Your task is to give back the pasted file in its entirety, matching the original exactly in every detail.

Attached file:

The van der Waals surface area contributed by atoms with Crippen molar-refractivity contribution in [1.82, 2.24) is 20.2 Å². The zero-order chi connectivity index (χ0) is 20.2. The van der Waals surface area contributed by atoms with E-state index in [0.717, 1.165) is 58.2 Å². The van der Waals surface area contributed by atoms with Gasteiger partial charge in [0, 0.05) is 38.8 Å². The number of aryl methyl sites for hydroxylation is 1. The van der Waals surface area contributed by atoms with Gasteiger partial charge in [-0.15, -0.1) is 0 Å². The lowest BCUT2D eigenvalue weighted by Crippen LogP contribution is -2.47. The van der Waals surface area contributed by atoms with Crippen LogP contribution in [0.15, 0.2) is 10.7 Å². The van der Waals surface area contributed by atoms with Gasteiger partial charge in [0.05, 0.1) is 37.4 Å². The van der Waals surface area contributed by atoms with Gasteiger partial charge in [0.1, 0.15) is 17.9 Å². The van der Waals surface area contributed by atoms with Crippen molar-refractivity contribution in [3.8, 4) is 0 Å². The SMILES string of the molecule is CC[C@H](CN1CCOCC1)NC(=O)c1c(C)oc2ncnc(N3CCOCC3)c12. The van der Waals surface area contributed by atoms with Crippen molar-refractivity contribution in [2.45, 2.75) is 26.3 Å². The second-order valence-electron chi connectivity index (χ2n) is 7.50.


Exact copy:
The van der Waals surface area contributed by atoms with Crippen molar-refractivity contribution in [1.82, 2.24) is 20.2 Å². The zero-order chi connectivity index (χ0) is 20.2. The van der Waals surface area contributed by atoms with E-state index in [0.717, 1.165) is 58.2 Å². The van der Waals surface area contributed by atoms with Gasteiger partial charge in [0, 0.05) is 38.8 Å². The number of aryl methyl sites for hydroxylation is 1. The van der Waals surface area contributed by atoms with Gasteiger partial charge in [-0.15, -0.1) is 0 Å². The lowest BCUT2D eigenvalue weighted by Crippen LogP contribution is -2.47. The van der Waals surface area contributed by atoms with Crippen LogP contribution in [0.15, 0.2) is 10.7 Å². The van der Waals surface area contributed by atoms with Gasteiger partial charge in [0.05, 0.1) is 37.4 Å². The van der Waals surface area contributed by atoms with Gasteiger partial charge in [0.1, 0.15) is 17.9 Å². The van der Waals surface area contributed by atoms with Crippen molar-refractivity contribution in [3.8, 4) is 0 Å². The SMILES string of the molecule is CC[C@H](CN1CCOCC1)NC(=O)c1c(C)oc2ncnc(N3CCOCC3)c12. The van der Waals surface area contributed by atoms with Crippen molar-refractivity contribution in [2.45, 2.75) is 26.3 Å². The second-order valence-electron chi connectivity index (χ2n) is 7.50.